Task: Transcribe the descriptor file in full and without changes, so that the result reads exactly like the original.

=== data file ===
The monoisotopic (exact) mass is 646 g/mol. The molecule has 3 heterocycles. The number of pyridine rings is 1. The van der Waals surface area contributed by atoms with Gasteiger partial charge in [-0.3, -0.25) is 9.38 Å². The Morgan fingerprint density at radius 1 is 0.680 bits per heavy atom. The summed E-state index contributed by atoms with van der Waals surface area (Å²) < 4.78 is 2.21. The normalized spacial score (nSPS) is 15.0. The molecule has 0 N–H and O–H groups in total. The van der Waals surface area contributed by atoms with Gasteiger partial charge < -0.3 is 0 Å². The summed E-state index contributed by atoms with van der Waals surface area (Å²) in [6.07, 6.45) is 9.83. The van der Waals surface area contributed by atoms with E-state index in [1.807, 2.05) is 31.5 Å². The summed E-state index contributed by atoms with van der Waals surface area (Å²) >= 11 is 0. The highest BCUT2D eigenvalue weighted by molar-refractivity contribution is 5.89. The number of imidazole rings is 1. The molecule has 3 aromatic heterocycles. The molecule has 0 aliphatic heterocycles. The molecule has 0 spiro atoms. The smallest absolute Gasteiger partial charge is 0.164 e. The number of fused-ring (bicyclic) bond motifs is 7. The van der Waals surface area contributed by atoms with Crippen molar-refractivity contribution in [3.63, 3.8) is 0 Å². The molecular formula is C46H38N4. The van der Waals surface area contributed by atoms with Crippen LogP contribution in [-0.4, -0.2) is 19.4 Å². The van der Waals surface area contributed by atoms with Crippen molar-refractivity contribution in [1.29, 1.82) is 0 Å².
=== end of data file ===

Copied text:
The monoisotopic (exact) mass is 646 g/mol. The molecule has 3 heterocycles. The number of pyridine rings is 1. The van der Waals surface area contributed by atoms with Gasteiger partial charge in [-0.3, -0.25) is 9.38 Å². The Morgan fingerprint density at radius 1 is 0.680 bits per heavy atom. The summed E-state index contributed by atoms with van der Waals surface area (Å²) < 4.78 is 2.21. The normalized spacial score (nSPS) is 15.0. The molecule has 0 N–H and O–H groups in total. The van der Waals surface area contributed by atoms with Gasteiger partial charge < -0.3 is 0 Å². The summed E-state index contributed by atoms with van der Waals surface area (Å²) in [6.07, 6.45) is 9.83. The van der Waals surface area contributed by atoms with E-state index in [1.807, 2.05) is 31.5 Å². The summed E-state index contributed by atoms with van der Waals surface area (Å²) >= 11 is 0. The highest BCUT2D eigenvalue weighted by molar-refractivity contribution is 5.89. The number of imidazole rings is 1. The molecule has 3 aromatic heterocycles. The molecule has 0 aliphatic heterocycles. The molecule has 0 spiro atoms. The smallest absolute Gasteiger partial charge is 0.164 e. The number of fused-ring (bicyclic) bond motifs is 7. The van der Waals surface area contributed by atoms with Crippen molar-refractivity contribution in [3.63, 3.8) is 0 Å². The molecular formula is C46H38N4. The van der Waals surface area contributed by atoms with Crippen LogP contribution in [-0.4, -0.2) is 19.4 Å². The van der Waals surface area contributed by atoms with Crippen molar-refractivity contribution in [1.29, 1.82) is 0 Å².